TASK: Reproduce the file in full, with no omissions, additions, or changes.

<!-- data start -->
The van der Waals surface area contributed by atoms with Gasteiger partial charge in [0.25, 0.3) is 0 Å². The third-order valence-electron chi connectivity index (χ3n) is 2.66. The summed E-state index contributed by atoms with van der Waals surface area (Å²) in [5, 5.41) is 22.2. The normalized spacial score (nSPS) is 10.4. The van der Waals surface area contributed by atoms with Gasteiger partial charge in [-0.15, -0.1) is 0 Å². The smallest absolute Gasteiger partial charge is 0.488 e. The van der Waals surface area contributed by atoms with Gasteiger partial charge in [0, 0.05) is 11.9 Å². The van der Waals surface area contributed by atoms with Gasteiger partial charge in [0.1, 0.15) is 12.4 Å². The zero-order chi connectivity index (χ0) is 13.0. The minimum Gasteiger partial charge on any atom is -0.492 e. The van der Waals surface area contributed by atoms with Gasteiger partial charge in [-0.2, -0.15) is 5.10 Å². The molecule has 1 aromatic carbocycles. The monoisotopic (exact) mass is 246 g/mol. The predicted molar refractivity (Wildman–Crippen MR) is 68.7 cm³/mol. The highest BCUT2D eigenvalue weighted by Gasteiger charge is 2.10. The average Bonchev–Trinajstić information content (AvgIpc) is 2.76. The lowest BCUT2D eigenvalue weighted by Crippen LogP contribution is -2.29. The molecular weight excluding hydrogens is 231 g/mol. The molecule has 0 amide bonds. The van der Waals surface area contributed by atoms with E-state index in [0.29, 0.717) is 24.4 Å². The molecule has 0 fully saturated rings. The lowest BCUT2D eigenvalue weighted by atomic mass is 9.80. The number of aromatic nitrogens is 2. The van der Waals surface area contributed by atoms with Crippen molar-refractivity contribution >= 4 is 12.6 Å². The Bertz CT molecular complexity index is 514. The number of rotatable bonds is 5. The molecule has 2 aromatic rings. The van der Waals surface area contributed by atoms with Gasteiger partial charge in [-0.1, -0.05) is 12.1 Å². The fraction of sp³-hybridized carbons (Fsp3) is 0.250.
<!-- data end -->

The van der Waals surface area contributed by atoms with Gasteiger partial charge in [0.25, 0.3) is 0 Å². The third-order valence-electron chi connectivity index (χ3n) is 2.66. The summed E-state index contributed by atoms with van der Waals surface area (Å²) in [5, 5.41) is 22.2. The normalized spacial score (nSPS) is 10.4. The van der Waals surface area contributed by atoms with Gasteiger partial charge in [-0.15, -0.1) is 0 Å². The smallest absolute Gasteiger partial charge is 0.488 e. The van der Waals surface area contributed by atoms with Gasteiger partial charge in [0, 0.05) is 11.9 Å². The van der Waals surface area contributed by atoms with Gasteiger partial charge in [0.1, 0.15) is 12.4 Å². The zero-order chi connectivity index (χ0) is 13.0. The minimum Gasteiger partial charge on any atom is -0.492 e. The van der Waals surface area contributed by atoms with Gasteiger partial charge in [-0.2, -0.15) is 5.10 Å². The molecule has 1 aromatic carbocycles. The monoisotopic (exact) mass is 246 g/mol. The predicted molar refractivity (Wildman–Crippen MR) is 68.7 cm³/mol. The highest BCUT2D eigenvalue weighted by Gasteiger charge is 2.10. The average Bonchev–Trinajstić information content (AvgIpc) is 2.76. The lowest BCUT2D eigenvalue weighted by Crippen LogP contribution is -2.29. The molecular weight excluding hydrogens is 231 g/mol. The molecule has 0 amide bonds. The van der Waals surface area contributed by atoms with E-state index in [0.29, 0.717) is 24.4 Å². The molecule has 0 fully saturated rings. The lowest BCUT2D eigenvalue weighted by atomic mass is 9.80. The number of aromatic nitrogens is 2. The van der Waals surface area contributed by atoms with Crippen molar-refractivity contribution >= 4 is 12.6 Å². The Bertz CT molecular complexity index is 514. The number of rotatable bonds is 5. The molecule has 2 aromatic rings. The van der Waals surface area contributed by atoms with Gasteiger partial charge in [-0.1, -0.05) is 12.1 Å². The fraction of sp³-hybridized carbons (Fsp3) is 0.250.